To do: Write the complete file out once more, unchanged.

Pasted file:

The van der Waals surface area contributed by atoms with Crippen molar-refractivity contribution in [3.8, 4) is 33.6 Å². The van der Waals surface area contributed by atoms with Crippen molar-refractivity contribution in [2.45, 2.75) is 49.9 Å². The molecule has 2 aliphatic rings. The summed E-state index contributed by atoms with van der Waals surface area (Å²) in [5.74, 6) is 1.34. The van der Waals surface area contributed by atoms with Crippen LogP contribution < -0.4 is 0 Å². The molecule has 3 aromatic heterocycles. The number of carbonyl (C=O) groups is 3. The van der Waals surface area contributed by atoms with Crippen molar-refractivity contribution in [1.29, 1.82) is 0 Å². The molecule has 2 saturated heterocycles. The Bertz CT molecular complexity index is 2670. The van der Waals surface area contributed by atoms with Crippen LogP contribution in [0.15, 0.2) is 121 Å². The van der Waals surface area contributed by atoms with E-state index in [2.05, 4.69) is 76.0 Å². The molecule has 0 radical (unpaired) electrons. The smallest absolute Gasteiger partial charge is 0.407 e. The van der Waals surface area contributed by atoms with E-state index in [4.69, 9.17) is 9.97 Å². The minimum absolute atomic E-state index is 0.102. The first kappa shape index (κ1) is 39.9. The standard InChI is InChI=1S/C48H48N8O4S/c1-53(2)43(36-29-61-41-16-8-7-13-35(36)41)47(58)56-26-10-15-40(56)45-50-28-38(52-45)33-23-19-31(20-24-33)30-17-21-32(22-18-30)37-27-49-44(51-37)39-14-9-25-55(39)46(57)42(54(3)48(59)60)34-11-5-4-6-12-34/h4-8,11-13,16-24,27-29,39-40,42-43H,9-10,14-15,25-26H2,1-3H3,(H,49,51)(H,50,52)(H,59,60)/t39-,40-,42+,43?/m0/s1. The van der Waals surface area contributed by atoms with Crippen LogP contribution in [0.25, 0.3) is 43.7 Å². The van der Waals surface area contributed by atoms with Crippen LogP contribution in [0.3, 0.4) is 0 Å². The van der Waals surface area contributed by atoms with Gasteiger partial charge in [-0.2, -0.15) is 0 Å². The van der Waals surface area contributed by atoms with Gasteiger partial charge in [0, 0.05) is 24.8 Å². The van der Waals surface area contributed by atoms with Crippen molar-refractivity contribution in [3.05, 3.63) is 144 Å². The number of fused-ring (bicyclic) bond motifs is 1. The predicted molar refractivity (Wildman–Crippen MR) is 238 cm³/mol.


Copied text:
The van der Waals surface area contributed by atoms with Crippen molar-refractivity contribution in [3.8, 4) is 33.6 Å². The van der Waals surface area contributed by atoms with Crippen molar-refractivity contribution in [2.45, 2.75) is 49.9 Å². The molecule has 2 aliphatic rings. The summed E-state index contributed by atoms with van der Waals surface area (Å²) in [5.74, 6) is 1.34. The van der Waals surface area contributed by atoms with Crippen LogP contribution < -0.4 is 0 Å². The molecule has 3 aromatic heterocycles. The number of carbonyl (C=O) groups is 3. The van der Waals surface area contributed by atoms with Crippen molar-refractivity contribution in [1.29, 1.82) is 0 Å². The molecule has 2 saturated heterocycles. The Bertz CT molecular complexity index is 2670. The van der Waals surface area contributed by atoms with Crippen LogP contribution in [0.15, 0.2) is 121 Å². The van der Waals surface area contributed by atoms with E-state index in [2.05, 4.69) is 76.0 Å². The molecule has 0 radical (unpaired) electrons. The smallest absolute Gasteiger partial charge is 0.407 e. The van der Waals surface area contributed by atoms with E-state index in [4.69, 9.17) is 9.97 Å². The minimum absolute atomic E-state index is 0.102. The first kappa shape index (κ1) is 39.9. The standard InChI is InChI=1S/C48H48N8O4S/c1-53(2)43(36-29-61-41-16-8-7-13-35(36)41)47(58)56-26-10-15-40(56)45-50-28-38(52-45)33-23-19-31(20-24-33)30-17-21-32(22-18-30)37-27-49-44(51-37)39-14-9-25-55(39)46(57)42(54(3)48(59)60)34-11-5-4-6-12-34/h4-8,11-13,16-24,27-29,39-40,42-43H,9-10,14-15,25-26H2,1-3H3,(H,49,51)(H,50,52)(H,59,60)/t39-,40-,42+,43?/m0/s1. The van der Waals surface area contributed by atoms with Crippen LogP contribution in [0.25, 0.3) is 43.7 Å². The van der Waals surface area contributed by atoms with Crippen LogP contribution in [0.3, 0.4) is 0 Å². The van der Waals surface area contributed by atoms with Gasteiger partial charge in [-0.2, -0.15) is 0 Å². The van der Waals surface area contributed by atoms with Gasteiger partial charge in [0, 0.05) is 24.8 Å². The van der Waals surface area contributed by atoms with Crippen molar-refractivity contribution in [3.05, 3.63) is 144 Å². The number of fused-ring (bicyclic) bond motifs is 1. The predicted molar refractivity (Wildman–Crippen MR) is 238 cm³/mol.